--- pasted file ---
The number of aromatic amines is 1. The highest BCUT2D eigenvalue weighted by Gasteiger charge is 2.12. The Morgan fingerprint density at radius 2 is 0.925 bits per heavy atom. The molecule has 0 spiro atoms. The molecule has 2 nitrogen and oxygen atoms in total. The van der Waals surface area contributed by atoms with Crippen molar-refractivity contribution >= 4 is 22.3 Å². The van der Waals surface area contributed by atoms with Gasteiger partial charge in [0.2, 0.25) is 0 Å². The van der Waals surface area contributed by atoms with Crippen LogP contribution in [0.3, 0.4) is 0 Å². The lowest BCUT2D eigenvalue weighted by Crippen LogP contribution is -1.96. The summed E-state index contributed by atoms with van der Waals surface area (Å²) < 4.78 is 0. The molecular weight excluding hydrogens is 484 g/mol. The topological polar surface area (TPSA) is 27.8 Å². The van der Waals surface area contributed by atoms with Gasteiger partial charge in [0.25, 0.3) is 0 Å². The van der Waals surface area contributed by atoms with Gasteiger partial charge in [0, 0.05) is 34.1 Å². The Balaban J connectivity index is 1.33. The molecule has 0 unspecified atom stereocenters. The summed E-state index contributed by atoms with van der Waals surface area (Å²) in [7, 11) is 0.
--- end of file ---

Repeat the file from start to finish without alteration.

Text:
The number of aromatic amines is 1. The highest BCUT2D eigenvalue weighted by Gasteiger charge is 2.12. The Morgan fingerprint density at radius 2 is 0.925 bits per heavy atom. The molecule has 0 spiro atoms. The molecule has 2 nitrogen and oxygen atoms in total. The van der Waals surface area contributed by atoms with Crippen molar-refractivity contribution >= 4 is 22.3 Å². The van der Waals surface area contributed by atoms with Gasteiger partial charge in [0.2, 0.25) is 0 Å². The van der Waals surface area contributed by atoms with Crippen LogP contribution in [0.3, 0.4) is 0 Å². The lowest BCUT2D eigenvalue weighted by Crippen LogP contribution is -1.96. The summed E-state index contributed by atoms with van der Waals surface area (Å²) < 4.78 is 0. The molecular weight excluding hydrogens is 484 g/mol. The topological polar surface area (TPSA) is 27.8 Å². The van der Waals surface area contributed by atoms with Gasteiger partial charge in [0.25, 0.3) is 0 Å². The van der Waals surface area contributed by atoms with Gasteiger partial charge in [0, 0.05) is 34.1 Å². The Balaban J connectivity index is 1.33. The molecule has 0 unspecified atom stereocenters. The summed E-state index contributed by atoms with van der Waals surface area (Å²) in [7, 11) is 0.